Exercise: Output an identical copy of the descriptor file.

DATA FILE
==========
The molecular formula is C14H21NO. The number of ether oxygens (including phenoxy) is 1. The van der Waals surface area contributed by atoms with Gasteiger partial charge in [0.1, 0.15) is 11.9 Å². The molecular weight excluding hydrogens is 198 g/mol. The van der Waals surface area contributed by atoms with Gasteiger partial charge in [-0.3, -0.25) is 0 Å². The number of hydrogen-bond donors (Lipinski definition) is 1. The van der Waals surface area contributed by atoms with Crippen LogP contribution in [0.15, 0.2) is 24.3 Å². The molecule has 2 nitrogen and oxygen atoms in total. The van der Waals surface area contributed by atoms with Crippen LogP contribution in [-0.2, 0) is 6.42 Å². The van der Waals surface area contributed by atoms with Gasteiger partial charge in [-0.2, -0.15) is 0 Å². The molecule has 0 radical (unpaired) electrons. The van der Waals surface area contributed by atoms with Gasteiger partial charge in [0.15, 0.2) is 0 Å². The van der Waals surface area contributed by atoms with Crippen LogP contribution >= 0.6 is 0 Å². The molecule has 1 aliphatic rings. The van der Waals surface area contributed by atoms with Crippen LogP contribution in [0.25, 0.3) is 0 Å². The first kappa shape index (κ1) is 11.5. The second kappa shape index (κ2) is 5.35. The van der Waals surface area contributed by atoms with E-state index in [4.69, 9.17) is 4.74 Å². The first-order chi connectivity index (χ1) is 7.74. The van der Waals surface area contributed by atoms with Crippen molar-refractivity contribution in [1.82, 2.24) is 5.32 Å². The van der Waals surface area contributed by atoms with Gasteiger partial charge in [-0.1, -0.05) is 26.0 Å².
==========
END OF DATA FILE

The molecular formula is C14H21NO. The number of ether oxygens (including phenoxy) is 1. The van der Waals surface area contributed by atoms with Gasteiger partial charge in [0.1, 0.15) is 11.9 Å². The molecular weight excluding hydrogens is 198 g/mol. The van der Waals surface area contributed by atoms with Gasteiger partial charge in [-0.3, -0.25) is 0 Å². The number of hydrogen-bond donors (Lipinski definition) is 1. The van der Waals surface area contributed by atoms with Crippen LogP contribution in [0.15, 0.2) is 24.3 Å². The molecule has 2 nitrogen and oxygen atoms in total. The van der Waals surface area contributed by atoms with Crippen LogP contribution in [-0.2, 0) is 6.42 Å². The van der Waals surface area contributed by atoms with Gasteiger partial charge in [-0.2, -0.15) is 0 Å². The molecule has 0 radical (unpaired) electrons. The van der Waals surface area contributed by atoms with Gasteiger partial charge in [0.15, 0.2) is 0 Å². The van der Waals surface area contributed by atoms with Crippen LogP contribution >= 0.6 is 0 Å². The molecule has 1 aliphatic rings. The van der Waals surface area contributed by atoms with Crippen LogP contribution in [0.25, 0.3) is 0 Å². The first kappa shape index (κ1) is 11.5. The second kappa shape index (κ2) is 5.35. The van der Waals surface area contributed by atoms with E-state index in [4.69, 9.17) is 4.74 Å². The first-order chi connectivity index (χ1) is 7.74. The van der Waals surface area contributed by atoms with Crippen molar-refractivity contribution in [1.82, 2.24) is 5.32 Å². The van der Waals surface area contributed by atoms with Gasteiger partial charge in [-0.1, -0.05) is 26.0 Å².